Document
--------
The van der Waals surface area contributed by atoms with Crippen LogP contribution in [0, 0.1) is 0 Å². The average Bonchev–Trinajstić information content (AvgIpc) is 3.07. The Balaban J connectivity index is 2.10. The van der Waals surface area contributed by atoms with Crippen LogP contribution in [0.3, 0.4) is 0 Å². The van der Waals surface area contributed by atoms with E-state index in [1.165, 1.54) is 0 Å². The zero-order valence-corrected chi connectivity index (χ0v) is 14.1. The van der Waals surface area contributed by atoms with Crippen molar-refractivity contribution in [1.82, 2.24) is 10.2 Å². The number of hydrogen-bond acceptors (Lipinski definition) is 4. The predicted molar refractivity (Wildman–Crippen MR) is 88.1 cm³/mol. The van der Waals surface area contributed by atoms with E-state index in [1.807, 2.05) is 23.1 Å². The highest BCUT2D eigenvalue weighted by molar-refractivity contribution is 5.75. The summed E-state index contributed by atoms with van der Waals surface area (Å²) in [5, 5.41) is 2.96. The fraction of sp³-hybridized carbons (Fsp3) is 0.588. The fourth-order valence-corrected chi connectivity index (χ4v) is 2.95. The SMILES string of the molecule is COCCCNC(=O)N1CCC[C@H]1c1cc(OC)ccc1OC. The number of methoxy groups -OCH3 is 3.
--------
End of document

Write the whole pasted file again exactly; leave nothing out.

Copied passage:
The van der Waals surface area contributed by atoms with Crippen LogP contribution in [0, 0.1) is 0 Å². The average Bonchev–Trinajstić information content (AvgIpc) is 3.07. The Balaban J connectivity index is 2.10. The van der Waals surface area contributed by atoms with Crippen LogP contribution in [0.3, 0.4) is 0 Å². The van der Waals surface area contributed by atoms with E-state index in [1.165, 1.54) is 0 Å². The zero-order valence-corrected chi connectivity index (χ0v) is 14.1. The van der Waals surface area contributed by atoms with Crippen molar-refractivity contribution in [1.82, 2.24) is 10.2 Å². The number of hydrogen-bond acceptors (Lipinski definition) is 4. The predicted molar refractivity (Wildman–Crippen MR) is 88.1 cm³/mol. The van der Waals surface area contributed by atoms with E-state index in [1.807, 2.05) is 23.1 Å². The highest BCUT2D eigenvalue weighted by molar-refractivity contribution is 5.75. The summed E-state index contributed by atoms with van der Waals surface area (Å²) in [5, 5.41) is 2.96. The fraction of sp³-hybridized carbons (Fsp3) is 0.588. The fourth-order valence-corrected chi connectivity index (χ4v) is 2.95. The SMILES string of the molecule is COCCCNC(=O)N1CCC[C@H]1c1cc(OC)ccc1OC. The number of methoxy groups -OCH3 is 3.